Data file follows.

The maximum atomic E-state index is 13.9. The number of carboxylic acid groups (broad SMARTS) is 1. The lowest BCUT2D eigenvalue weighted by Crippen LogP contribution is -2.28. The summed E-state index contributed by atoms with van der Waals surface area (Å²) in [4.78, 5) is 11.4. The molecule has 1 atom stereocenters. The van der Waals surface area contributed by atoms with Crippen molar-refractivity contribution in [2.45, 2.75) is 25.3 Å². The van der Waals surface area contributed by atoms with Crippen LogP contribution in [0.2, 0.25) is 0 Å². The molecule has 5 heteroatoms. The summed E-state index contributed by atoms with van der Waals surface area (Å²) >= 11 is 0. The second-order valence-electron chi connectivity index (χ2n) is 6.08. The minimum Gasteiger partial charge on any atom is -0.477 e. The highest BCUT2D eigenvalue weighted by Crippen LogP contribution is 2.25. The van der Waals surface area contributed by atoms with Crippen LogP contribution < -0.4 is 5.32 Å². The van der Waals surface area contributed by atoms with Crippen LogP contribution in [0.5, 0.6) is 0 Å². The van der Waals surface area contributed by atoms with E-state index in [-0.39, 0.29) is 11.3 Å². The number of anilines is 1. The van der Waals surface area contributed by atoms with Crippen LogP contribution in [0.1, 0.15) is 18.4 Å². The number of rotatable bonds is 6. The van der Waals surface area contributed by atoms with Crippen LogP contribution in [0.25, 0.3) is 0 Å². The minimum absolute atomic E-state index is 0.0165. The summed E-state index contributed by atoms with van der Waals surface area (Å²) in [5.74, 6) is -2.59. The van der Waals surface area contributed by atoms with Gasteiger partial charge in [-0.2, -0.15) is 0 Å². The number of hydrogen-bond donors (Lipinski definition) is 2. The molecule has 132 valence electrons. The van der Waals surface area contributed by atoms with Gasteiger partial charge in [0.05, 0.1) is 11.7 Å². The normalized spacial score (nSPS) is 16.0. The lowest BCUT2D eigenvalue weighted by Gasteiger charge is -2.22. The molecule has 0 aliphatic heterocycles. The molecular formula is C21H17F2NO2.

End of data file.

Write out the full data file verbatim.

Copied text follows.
The maximum atomic E-state index is 13.9. The number of carboxylic acid groups (broad SMARTS) is 1. The lowest BCUT2D eigenvalue weighted by Crippen LogP contribution is -2.28. The summed E-state index contributed by atoms with van der Waals surface area (Å²) in [4.78, 5) is 11.4. The molecule has 1 atom stereocenters. The van der Waals surface area contributed by atoms with Crippen molar-refractivity contribution in [2.45, 2.75) is 25.3 Å². The van der Waals surface area contributed by atoms with Crippen LogP contribution in [0.2, 0.25) is 0 Å². The molecule has 5 heteroatoms. The summed E-state index contributed by atoms with van der Waals surface area (Å²) >= 11 is 0. The second-order valence-electron chi connectivity index (χ2n) is 6.08. The minimum Gasteiger partial charge on any atom is -0.477 e. The highest BCUT2D eigenvalue weighted by Crippen LogP contribution is 2.25. The van der Waals surface area contributed by atoms with Crippen LogP contribution < -0.4 is 5.32 Å². The van der Waals surface area contributed by atoms with Crippen LogP contribution in [0.5, 0.6) is 0 Å². The van der Waals surface area contributed by atoms with E-state index in [-0.39, 0.29) is 11.3 Å². The number of anilines is 1. The van der Waals surface area contributed by atoms with Crippen LogP contribution in [0.1, 0.15) is 18.4 Å². The number of rotatable bonds is 6. The van der Waals surface area contributed by atoms with Crippen LogP contribution in [0.25, 0.3) is 0 Å². The minimum absolute atomic E-state index is 0.0165. The summed E-state index contributed by atoms with van der Waals surface area (Å²) in [5.74, 6) is -2.59. The van der Waals surface area contributed by atoms with Gasteiger partial charge in [-0.2, -0.15) is 0 Å². The number of hydrogen-bond donors (Lipinski definition) is 2. The molecule has 132 valence electrons. The van der Waals surface area contributed by atoms with Gasteiger partial charge in [0.05, 0.1) is 11.7 Å². The normalized spacial score (nSPS) is 16.0. The lowest BCUT2D eigenvalue weighted by Gasteiger charge is -2.22. The molecule has 0 aliphatic heterocycles. The molecular formula is C21H17F2NO2.